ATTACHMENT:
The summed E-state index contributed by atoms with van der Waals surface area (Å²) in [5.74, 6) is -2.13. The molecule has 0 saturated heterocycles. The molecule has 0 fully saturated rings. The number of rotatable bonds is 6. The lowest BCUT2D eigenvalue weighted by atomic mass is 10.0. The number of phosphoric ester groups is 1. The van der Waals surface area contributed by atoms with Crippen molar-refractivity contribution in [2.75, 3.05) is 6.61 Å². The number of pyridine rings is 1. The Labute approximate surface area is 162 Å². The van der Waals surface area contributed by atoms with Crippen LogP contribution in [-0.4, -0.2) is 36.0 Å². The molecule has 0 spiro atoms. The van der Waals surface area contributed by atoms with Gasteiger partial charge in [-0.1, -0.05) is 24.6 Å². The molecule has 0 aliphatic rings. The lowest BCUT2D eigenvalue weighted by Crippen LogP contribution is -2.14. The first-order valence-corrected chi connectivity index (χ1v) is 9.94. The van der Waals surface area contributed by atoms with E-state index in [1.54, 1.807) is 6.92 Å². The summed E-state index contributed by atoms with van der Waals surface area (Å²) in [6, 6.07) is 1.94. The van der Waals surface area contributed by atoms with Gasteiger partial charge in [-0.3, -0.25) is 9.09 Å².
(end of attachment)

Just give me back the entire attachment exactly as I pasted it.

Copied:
The summed E-state index contributed by atoms with van der Waals surface area (Å²) in [5.74, 6) is -2.13. The molecule has 0 saturated heterocycles. The molecule has 0 fully saturated rings. The number of rotatable bonds is 6. The lowest BCUT2D eigenvalue weighted by atomic mass is 10.0. The number of phosphoric ester groups is 1. The van der Waals surface area contributed by atoms with Crippen molar-refractivity contribution in [2.75, 3.05) is 6.61 Å². The number of pyridine rings is 1. The Labute approximate surface area is 162 Å². The van der Waals surface area contributed by atoms with Crippen LogP contribution in [-0.4, -0.2) is 36.0 Å². The molecule has 0 spiro atoms. The van der Waals surface area contributed by atoms with Gasteiger partial charge in [-0.1, -0.05) is 24.6 Å². The molecule has 0 aliphatic rings. The lowest BCUT2D eigenvalue weighted by Crippen LogP contribution is -2.14. The first-order valence-corrected chi connectivity index (χ1v) is 9.94. The van der Waals surface area contributed by atoms with E-state index in [1.54, 1.807) is 6.92 Å². The summed E-state index contributed by atoms with van der Waals surface area (Å²) in [6, 6.07) is 1.94. The van der Waals surface area contributed by atoms with Gasteiger partial charge in [-0.3, -0.25) is 9.09 Å².